Sometimes when we get eye to eye with our children, we forget that they are still developing and growing as humans. It's important to remember that much of their struggle is finding the right words to describe their state of mind. Sometimes it will come out wrong or awkward, and sometimes it won’t come out at all. Lastly, maintaining perspective can go a long way in coping. Fun distractions or redirection can be valuable in certain circumstances, while in others starting those difficult conversations is what needs to happen.

Partner with school admin, teachers and providers

Teachers, administrators and providers want what you want - for your child to excel in school, social environments and any other hope or dreams they may have for themselves. Keeping in touch with their teachers and administrators can bring to light connections between at-school and at-home behaviors. If your child gets connected with school-based services, it is absolutely vital that parents stay involved and present through that treatment plan to affirm and support their child’s progress and success.

Give them their privacy and space

Depending on the age of your child, a little space and privacy may give them time to calm down or even figure some things out. Sometimes kids have big feelings that take time to gather and understand. Other times it will take some parental guidance and opening the door to broader conversations – conversations that are best suited for level heads.

Myths and Misconceptions about seeking clinical help


There is something seriously wrong with my kid if they need clinical help.


Literally everyone, not just kids, can benefit from speaking with a professional about mental health or substance related issues at virtually any point in their lives. It's not all crying and drama or talking about trauma. It is quite often focused around positive things.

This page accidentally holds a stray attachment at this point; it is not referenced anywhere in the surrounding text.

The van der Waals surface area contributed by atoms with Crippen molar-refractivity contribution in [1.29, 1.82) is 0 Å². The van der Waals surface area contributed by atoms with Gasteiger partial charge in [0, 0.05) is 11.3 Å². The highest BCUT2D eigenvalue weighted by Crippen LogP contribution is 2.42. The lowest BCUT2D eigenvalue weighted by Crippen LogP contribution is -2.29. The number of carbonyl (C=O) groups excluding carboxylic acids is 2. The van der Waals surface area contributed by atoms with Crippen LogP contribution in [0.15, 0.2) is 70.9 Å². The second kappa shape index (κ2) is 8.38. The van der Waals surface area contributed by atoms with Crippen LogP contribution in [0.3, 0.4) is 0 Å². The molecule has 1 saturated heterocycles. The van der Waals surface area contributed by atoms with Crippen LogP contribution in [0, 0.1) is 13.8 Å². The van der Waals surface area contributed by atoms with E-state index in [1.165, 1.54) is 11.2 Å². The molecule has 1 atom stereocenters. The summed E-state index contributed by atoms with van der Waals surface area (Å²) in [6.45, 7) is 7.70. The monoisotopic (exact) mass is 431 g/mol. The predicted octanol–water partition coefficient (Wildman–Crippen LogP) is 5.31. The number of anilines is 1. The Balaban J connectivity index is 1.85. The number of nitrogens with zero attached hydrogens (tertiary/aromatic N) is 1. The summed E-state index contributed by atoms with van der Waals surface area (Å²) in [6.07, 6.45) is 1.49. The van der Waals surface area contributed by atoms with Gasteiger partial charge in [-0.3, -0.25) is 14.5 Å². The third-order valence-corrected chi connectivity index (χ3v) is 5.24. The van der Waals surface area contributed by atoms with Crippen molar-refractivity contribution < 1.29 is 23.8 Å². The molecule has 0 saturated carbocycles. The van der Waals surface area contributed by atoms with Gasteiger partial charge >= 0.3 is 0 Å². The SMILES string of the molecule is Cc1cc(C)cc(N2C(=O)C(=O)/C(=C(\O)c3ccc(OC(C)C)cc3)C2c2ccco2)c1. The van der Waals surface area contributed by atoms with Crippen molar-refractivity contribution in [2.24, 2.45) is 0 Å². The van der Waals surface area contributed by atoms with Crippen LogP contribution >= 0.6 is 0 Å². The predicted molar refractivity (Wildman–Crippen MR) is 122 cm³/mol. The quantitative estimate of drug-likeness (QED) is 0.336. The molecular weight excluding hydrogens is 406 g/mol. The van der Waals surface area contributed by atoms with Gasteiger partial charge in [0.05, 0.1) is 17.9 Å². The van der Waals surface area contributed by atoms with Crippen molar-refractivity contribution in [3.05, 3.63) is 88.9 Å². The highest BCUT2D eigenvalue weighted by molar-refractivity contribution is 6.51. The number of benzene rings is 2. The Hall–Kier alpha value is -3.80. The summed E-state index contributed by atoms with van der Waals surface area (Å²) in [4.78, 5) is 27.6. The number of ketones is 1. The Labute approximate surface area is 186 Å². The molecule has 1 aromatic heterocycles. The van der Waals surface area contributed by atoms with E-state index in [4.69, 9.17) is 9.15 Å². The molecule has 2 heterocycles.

I'm a bad parent if my kid needs clinical help.


Children are constantly learning and growing all while experiencing new environments and social situations. This time in their lives can be very confusing and complicated. Sometimes it's important to remember that this process of growing and learning can be messy and not necessarily a clear, straight path.


They are going to put my kid into therapy, and then they will be messed up for the rest of their life.


Not every child requires therapy, though it can be very beneficial for those who need it. In fact, most treatment plans for children and youth take place in convenient and familiar environments - such as school settings like classrooms, libraries or cafeterias.


Getting my kid the help they need is unaffordable.


Depending on the setting in which your child will receive treatment, there are many options that parents have to get their child into affordable services. Hamilton Center has Navigators that work with parents to understand their unique circumstances and find the right insurance packages to get their child’s needs met.


I can expect some immediate and permanent results for my child once they start services.


The process of helping your child through a struggle - no matter how intense or chronic it may be - will require patience and mindfulness. Depending on how deep these struggles run, their journey could have more ups and downs than preferred. The important thing is to remain present and be ready to assist them as needed.